It's also interesting to note that one of Vincenzio's guiding principles was that we should not follow authority in matters that can be directly checked by experience. For example, the accepted wisdom in those days was that the frequency of the tone produced by a vibrating string in tension would be cut in half if the string were doubled in length (with the same tension). This is true enough, but it was also commonly believed that the frequency produced by a string of a given length would be reduced by half if the tension was reduced by half. Vincenzio conducted a series of experiments to test these beliefs, and found that although the frequency is indeed proportional to the length (for a given tension), the frequency is actually proportional to the square root of the tension (for a given length). He demonstrated this by attaching weights to strings, showing that in order to double the frequency of the tone, it is necessary to quadruple the weight.

By these experiments he overturned a belief that had been attributed to the ancient Pythagoreans, whose obsession with mathematical patterns Vincenzio despised. Throughout his writings, Vincenzio criticized the tendency to mathematize music, and he argued against the kind of numerological and idealist reasoning associated with Plato and the Pythagoreans. In view of this, it's not surprising to learn that Vincenzio was opposed to his eldest son studying mathematics, prevailing upon Galileo to study medicine instead. Of course, Galileo ultimately gave up medicine in favor of science, and became a professor of mathematics at the Universitis of Pisa and Padua. It's fascinating that Galileo's work embodies and fulfills his father's emphasis on direct experimentation for the determination of scientific truth (it's been speculated that Galileo used a musical metronome to time his dynamical experiments), and yet he combined this with a profound appreciation for the importance and value of mathematics in our efforts to understand the natural world.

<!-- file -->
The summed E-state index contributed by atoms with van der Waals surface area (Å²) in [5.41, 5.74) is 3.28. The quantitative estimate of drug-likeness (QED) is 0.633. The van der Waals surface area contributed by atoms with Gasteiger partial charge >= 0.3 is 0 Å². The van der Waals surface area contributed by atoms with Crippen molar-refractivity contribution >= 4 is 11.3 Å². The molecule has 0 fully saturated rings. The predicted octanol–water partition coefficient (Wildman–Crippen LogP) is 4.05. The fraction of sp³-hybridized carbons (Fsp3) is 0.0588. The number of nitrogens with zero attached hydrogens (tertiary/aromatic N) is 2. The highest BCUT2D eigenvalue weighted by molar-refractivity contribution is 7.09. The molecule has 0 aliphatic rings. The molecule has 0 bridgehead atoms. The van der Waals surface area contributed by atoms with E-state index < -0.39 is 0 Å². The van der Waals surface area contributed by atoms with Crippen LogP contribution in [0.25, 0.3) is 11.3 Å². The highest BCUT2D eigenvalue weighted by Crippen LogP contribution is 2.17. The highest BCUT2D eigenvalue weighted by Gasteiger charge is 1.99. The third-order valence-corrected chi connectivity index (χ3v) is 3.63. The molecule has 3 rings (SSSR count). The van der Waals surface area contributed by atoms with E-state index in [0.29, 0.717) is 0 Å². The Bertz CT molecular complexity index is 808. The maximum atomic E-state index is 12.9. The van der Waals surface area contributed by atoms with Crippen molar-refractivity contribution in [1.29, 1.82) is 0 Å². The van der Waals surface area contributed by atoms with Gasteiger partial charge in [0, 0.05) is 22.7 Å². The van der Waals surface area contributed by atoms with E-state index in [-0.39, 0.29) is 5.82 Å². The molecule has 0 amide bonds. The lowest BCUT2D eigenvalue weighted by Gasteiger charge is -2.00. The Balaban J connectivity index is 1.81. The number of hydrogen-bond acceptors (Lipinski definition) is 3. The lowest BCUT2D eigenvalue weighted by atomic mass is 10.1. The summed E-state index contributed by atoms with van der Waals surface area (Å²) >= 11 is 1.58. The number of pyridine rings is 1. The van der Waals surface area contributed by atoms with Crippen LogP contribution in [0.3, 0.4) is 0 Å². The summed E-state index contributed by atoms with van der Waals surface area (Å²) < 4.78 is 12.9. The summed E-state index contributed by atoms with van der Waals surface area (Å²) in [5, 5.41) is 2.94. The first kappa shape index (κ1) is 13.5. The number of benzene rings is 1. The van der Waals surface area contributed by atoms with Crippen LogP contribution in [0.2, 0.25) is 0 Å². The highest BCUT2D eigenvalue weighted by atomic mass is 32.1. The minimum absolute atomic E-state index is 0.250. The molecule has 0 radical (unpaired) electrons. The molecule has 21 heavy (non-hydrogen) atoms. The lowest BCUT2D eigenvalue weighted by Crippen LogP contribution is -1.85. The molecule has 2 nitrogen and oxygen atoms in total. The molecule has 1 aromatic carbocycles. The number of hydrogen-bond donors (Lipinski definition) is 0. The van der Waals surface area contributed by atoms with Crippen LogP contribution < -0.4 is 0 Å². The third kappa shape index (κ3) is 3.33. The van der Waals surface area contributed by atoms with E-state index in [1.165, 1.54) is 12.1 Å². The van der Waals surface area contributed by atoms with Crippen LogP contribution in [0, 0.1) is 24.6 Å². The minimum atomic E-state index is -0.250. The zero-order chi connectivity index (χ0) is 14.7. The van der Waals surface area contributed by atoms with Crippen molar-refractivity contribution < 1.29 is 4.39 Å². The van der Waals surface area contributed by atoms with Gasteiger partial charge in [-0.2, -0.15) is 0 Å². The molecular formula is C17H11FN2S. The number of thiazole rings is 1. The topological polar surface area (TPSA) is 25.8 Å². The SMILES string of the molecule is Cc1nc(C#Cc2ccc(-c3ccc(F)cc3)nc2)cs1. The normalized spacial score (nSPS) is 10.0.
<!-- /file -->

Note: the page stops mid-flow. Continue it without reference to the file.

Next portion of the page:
Following the publication of Galileo's dialogues on Copernicanism in 1633 (for which he was charged and convicted of heresy and disobedience to the Catholic Church), he composed his second great work, entitled Dialogues Concerning Two New Sciences, in which the three fictional interlocutors - Salviati, Sagredo, and Simplicio - are re-united for four days of discussion on the fundamentals of quantitative reasoning as applied to two sciences: (1) the resistance of solids to fracture, and (2) the motions of objects (what we would call dynamics and mechanics). The First Day of discussion digresses over a wide range of topics, including several propositions relating to musical instruments and the numerical relations between the lengths and tensions of strings and the tones produced. The three characters also confront the subtleties of continuity when they consider two concentric polygons "rolling" along parallel surfaces. (This remains a popular mathematical conundrum even today.) The Second Day is devoted mainly to the strengths of solids.